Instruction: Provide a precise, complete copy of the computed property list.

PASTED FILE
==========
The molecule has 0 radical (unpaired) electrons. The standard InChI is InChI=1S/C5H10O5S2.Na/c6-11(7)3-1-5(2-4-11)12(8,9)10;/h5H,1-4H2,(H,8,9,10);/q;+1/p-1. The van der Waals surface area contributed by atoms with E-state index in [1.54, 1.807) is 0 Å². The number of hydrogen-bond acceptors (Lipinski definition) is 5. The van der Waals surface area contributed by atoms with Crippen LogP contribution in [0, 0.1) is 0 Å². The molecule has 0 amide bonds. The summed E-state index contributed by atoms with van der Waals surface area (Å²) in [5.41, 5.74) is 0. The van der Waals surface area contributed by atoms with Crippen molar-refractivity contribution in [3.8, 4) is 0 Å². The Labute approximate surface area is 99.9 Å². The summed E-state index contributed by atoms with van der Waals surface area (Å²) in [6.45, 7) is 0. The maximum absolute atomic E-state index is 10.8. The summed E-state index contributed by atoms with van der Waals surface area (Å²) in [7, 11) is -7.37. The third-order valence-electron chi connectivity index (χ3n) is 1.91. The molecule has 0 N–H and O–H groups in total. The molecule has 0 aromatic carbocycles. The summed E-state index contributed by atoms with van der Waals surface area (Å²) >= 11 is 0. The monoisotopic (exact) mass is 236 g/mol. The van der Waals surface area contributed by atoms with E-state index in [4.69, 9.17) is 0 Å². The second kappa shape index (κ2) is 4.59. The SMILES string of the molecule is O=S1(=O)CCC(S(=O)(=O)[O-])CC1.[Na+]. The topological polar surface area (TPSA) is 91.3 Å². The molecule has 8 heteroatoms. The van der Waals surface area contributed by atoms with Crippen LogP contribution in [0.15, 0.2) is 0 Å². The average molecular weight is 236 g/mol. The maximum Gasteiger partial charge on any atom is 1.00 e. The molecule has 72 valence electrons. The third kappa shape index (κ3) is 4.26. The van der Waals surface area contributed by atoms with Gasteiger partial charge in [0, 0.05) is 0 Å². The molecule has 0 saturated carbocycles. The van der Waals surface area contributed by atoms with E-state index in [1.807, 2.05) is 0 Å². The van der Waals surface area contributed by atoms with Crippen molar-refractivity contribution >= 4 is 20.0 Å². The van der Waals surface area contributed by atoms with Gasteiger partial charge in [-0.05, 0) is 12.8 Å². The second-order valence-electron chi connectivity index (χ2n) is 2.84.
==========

The molecule has 0 radical (unpaired) electrons. The standard InChI is InChI=1S/C5H10O5S2.Na/c6-11(7)3-1-5(2-4-11)12(8,9)10;/h5H,1-4H2,(H,8,9,10);/q;+1/p-1. The van der Waals surface area contributed by atoms with E-state index in [1.54, 1.807) is 0 Å². The number of hydrogen-bond acceptors (Lipinski definition) is 5. The van der Waals surface area contributed by atoms with Crippen LogP contribution in [0, 0.1) is 0 Å². The molecule has 0 amide bonds. The summed E-state index contributed by atoms with van der Waals surface area (Å²) in [5.41, 5.74) is 0. The van der Waals surface area contributed by atoms with Crippen molar-refractivity contribution in [3.8, 4) is 0 Å². The Labute approximate surface area is 99.9 Å². The summed E-state index contributed by atoms with van der Waals surface area (Å²) in [6.45, 7) is 0. The maximum absolute atomic E-state index is 10.8. The summed E-state index contributed by atoms with van der Waals surface area (Å²) in [7, 11) is -7.37. The third-order valence-electron chi connectivity index (χ3n) is 1.91. The molecule has 0 N–H and O–H groups in total. The molecule has 0 aromatic carbocycles. The summed E-state index contributed by atoms with van der Waals surface area (Å²) >= 11 is 0. The monoisotopic (exact) mass is 236 g/mol. The van der Waals surface area contributed by atoms with E-state index in [4.69, 9.17) is 0 Å². The second kappa shape index (κ2) is 4.59. The SMILES string of the molecule is O=S1(=O)CCC(S(=O)(=O)[O-])CC1.[Na+]. The topological polar surface area (TPSA) is 91.3 Å². The molecule has 8 heteroatoms. The van der Waals surface area contributed by atoms with Crippen LogP contribution in [0.15, 0.2) is 0 Å². The average molecular weight is 236 g/mol. The maximum Gasteiger partial charge on any atom is 1.00 e. The molecule has 72 valence electrons. The third kappa shape index (κ3) is 4.26. The van der Waals surface area contributed by atoms with Gasteiger partial charge in [0, 0.05) is 0 Å². The molecule has 0 saturated carbocycles. The van der Waals surface area contributed by atoms with E-state index in [1.807, 2.05) is 0 Å². The van der Waals surface area contributed by atoms with Crippen molar-refractivity contribution >= 4 is 20.0 Å². The van der Waals surface area contributed by atoms with Gasteiger partial charge in [-0.05, 0) is 12.8 Å². The second-order valence-electron chi connectivity index (χ2n) is 2.84.